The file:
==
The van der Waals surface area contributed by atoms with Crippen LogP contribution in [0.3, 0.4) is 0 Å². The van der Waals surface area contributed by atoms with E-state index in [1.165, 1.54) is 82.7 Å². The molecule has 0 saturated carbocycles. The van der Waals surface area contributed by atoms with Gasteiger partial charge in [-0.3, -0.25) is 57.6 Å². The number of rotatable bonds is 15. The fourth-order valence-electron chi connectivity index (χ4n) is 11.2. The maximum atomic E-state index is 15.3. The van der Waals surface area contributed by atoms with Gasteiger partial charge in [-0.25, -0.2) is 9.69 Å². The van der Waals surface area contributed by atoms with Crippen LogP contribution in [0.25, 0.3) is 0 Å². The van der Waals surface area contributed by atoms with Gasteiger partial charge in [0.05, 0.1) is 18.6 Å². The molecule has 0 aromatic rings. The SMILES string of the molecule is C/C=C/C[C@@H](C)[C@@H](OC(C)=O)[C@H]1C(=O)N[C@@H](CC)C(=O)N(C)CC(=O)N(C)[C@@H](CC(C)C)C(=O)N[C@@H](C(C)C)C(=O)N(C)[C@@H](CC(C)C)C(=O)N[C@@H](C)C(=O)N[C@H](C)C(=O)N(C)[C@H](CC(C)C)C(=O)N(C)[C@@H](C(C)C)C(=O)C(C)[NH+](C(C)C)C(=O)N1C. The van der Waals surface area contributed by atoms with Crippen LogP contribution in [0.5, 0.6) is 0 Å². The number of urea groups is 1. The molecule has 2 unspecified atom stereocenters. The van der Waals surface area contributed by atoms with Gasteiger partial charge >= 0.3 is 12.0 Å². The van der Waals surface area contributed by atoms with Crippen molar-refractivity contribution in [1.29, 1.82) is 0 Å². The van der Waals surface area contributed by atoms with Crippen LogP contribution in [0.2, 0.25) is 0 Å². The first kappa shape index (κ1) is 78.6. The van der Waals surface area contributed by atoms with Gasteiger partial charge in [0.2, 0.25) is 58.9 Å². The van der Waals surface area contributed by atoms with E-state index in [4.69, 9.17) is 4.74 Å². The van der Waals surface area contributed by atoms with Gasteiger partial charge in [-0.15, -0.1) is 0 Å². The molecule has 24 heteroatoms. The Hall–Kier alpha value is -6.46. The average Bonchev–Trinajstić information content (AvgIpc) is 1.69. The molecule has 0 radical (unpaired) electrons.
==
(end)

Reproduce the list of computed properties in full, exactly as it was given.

The van der Waals surface area contributed by atoms with Crippen LogP contribution in [0.3, 0.4) is 0 Å². The van der Waals surface area contributed by atoms with E-state index in [1.165, 1.54) is 82.7 Å². The molecule has 0 saturated carbocycles. The van der Waals surface area contributed by atoms with Gasteiger partial charge in [-0.3, -0.25) is 57.6 Å². The number of rotatable bonds is 15. The fourth-order valence-electron chi connectivity index (χ4n) is 11.2. The maximum atomic E-state index is 15.3. The van der Waals surface area contributed by atoms with Gasteiger partial charge in [-0.25, -0.2) is 9.69 Å². The van der Waals surface area contributed by atoms with Crippen LogP contribution in [0.25, 0.3) is 0 Å². The van der Waals surface area contributed by atoms with Gasteiger partial charge in [0.05, 0.1) is 18.6 Å². The molecule has 0 aromatic rings. The SMILES string of the molecule is C/C=C/C[C@@H](C)[C@@H](OC(C)=O)[C@H]1C(=O)N[C@@H](CC)C(=O)N(C)CC(=O)N(C)[C@@H](CC(C)C)C(=O)N[C@@H](C(C)C)C(=O)N(C)[C@@H](CC(C)C)C(=O)N[C@@H](C)C(=O)N[C@H](C)C(=O)N(C)[C@H](CC(C)C)C(=O)N(C)[C@@H](C(C)C)C(=O)C(C)[NH+](C(C)C)C(=O)N1C. The van der Waals surface area contributed by atoms with Crippen LogP contribution in [0.5, 0.6) is 0 Å². The number of urea groups is 1. The molecule has 2 unspecified atom stereocenters. The van der Waals surface area contributed by atoms with Gasteiger partial charge >= 0.3 is 12.0 Å². The van der Waals surface area contributed by atoms with Crippen molar-refractivity contribution in [1.29, 1.82) is 0 Å². The van der Waals surface area contributed by atoms with Crippen LogP contribution in [0.2, 0.25) is 0 Å². The first kappa shape index (κ1) is 78.6. The van der Waals surface area contributed by atoms with Gasteiger partial charge in [0.2, 0.25) is 58.9 Å². The van der Waals surface area contributed by atoms with E-state index in [4.69, 9.17) is 4.74 Å². The van der Waals surface area contributed by atoms with Gasteiger partial charge in [-0.15, -0.1) is 0 Å². The molecule has 24 heteroatoms. The Hall–Kier alpha value is -6.46. The average Bonchev–Trinajstić information content (AvgIpc) is 1.69. The molecule has 0 radical (unpaired) electrons.